Air India airline returned to the hands of its historic founders on Thursday after several decades of being nationalized by the Indian state and severely draining the country’s public finances due to serious financial difficulties.
Tata, a sprawling family conglomerate whose businesses range from tea and software to steel production and car manufacturing, is back at the helm of Air India after inking a 180 billion rupees ($2.4 billion) deal in October .
The transaction marks the end of a long search for a buyer by the Indian government, which has spent nearly $15 billion supporting the airline since 2009.
As of August 31, the airline had accumulated a total debt of Rs.615.62 billion. Under the agreement signed in October, Tata has pledged to assume around a quarter of that debt, or Rs 153 billion, with the remainder to be transferred to a separate legal entity.
For Tata, the acquisition of what is now India’s largest international airline is part of an ambitious program.
The conglomerate, which owns 51% of Indian airline Vistara – Singapore Airlines owns the remaining 49% – as well as an 84% stake in AirAsia India, will now seek to bring them together.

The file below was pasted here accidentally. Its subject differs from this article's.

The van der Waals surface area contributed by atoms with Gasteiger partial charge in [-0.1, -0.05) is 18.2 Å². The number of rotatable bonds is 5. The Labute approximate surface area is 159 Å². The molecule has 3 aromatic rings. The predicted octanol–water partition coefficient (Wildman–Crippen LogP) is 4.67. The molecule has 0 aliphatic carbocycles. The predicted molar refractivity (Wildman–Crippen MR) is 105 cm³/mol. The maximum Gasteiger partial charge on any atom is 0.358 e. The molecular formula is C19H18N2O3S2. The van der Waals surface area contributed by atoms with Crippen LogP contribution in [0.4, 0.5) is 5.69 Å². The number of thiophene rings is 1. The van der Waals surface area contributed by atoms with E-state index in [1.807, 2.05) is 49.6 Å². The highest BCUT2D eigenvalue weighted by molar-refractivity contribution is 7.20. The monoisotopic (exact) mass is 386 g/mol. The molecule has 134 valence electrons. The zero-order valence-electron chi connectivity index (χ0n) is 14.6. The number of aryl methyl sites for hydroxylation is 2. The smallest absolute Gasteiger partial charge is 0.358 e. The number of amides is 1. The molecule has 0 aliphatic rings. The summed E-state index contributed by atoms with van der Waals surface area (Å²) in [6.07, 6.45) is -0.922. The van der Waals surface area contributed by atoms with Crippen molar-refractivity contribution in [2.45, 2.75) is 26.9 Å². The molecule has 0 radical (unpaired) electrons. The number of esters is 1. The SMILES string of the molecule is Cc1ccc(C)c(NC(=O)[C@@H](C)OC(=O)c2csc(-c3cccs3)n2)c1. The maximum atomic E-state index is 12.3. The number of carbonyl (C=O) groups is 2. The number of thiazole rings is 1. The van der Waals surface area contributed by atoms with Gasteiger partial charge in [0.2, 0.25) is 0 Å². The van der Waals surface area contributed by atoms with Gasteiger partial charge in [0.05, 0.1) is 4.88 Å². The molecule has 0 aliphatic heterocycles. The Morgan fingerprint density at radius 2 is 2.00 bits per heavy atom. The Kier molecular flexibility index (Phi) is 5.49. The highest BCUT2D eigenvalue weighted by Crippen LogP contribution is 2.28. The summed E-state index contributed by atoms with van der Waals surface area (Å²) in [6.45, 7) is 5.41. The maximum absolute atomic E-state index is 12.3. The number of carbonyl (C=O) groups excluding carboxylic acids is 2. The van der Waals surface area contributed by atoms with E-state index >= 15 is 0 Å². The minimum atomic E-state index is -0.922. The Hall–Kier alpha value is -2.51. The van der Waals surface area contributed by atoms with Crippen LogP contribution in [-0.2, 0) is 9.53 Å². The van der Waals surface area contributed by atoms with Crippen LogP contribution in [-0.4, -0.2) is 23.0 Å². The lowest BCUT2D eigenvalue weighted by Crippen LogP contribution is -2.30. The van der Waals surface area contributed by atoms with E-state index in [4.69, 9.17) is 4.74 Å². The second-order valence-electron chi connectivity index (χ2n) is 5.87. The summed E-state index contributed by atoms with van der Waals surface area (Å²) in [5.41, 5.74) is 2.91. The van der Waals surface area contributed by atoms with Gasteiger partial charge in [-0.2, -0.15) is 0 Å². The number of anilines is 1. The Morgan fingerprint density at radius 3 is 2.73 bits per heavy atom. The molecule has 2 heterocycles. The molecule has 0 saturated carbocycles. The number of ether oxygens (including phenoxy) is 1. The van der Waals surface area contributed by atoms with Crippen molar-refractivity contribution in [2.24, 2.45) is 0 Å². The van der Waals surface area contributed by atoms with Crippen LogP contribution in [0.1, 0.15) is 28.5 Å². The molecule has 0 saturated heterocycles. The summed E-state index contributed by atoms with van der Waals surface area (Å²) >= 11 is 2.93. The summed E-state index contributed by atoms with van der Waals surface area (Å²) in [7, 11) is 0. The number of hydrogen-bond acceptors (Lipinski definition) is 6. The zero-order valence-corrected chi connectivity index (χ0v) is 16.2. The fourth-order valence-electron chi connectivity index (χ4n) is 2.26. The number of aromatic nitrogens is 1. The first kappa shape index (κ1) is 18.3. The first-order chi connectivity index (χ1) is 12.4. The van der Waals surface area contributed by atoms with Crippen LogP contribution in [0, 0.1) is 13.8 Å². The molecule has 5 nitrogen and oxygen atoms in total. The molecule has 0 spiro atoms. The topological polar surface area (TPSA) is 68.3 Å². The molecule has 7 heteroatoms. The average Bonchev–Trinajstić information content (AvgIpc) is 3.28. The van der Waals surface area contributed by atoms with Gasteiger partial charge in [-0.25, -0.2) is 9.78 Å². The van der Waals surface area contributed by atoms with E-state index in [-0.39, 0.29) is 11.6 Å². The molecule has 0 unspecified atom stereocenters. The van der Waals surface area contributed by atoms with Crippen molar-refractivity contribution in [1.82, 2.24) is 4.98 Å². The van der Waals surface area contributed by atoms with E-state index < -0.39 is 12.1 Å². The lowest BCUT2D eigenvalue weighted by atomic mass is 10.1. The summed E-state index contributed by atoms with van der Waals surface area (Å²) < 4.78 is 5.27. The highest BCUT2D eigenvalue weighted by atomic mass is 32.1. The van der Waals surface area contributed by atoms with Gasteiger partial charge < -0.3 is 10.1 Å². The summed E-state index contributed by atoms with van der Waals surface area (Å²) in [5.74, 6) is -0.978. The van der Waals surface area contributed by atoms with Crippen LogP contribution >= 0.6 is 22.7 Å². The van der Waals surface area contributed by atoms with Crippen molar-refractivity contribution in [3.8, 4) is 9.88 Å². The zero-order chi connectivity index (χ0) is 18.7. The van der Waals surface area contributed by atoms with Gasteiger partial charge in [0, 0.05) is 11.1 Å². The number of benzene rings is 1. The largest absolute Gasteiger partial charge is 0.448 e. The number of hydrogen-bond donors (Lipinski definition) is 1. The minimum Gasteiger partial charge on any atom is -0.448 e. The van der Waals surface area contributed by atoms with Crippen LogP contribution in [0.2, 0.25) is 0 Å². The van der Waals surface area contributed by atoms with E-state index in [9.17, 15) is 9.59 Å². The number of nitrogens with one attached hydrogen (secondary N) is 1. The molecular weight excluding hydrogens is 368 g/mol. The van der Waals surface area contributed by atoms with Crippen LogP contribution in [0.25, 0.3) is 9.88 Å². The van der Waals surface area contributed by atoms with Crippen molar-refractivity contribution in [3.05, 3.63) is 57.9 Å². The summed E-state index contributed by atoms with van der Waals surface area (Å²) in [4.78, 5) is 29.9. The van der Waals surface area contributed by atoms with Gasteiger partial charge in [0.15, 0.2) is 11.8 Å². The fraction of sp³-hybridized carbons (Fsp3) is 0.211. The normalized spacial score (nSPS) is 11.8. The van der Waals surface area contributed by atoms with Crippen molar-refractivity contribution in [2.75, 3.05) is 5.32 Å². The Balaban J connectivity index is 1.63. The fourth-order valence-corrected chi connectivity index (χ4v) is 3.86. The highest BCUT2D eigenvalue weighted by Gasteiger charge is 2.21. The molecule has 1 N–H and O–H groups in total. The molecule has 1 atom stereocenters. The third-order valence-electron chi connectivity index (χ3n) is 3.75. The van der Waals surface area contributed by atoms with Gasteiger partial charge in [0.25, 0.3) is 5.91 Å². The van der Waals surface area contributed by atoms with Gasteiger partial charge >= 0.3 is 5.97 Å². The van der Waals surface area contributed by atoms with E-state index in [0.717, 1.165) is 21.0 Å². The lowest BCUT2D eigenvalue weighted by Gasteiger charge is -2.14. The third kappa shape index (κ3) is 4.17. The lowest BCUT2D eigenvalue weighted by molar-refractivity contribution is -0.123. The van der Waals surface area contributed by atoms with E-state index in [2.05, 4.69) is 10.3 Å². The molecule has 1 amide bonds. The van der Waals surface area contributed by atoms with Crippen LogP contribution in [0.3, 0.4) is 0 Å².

Air India has a fleet of around 120 aircraft, as well as 4,400 landing and parking slots at domestic airports and 1,800 slots at international airports. The airline operates 50% of all international flights from India.
This operation saw the company return to its historic founders: Tata had founded the airline in 1932 under the Tata Air name before being nationalized in the 1950s.
In the 1990s, faced with competition from Gulf airlines and low-cost carriers on domestic and international routes, Air India began to rack up huge losses and debts.
In January 2020, the Indian government announced that it was selling all of its public airline, Air India, in an alarming financial situation after an initial attempt at partial privatization failed.
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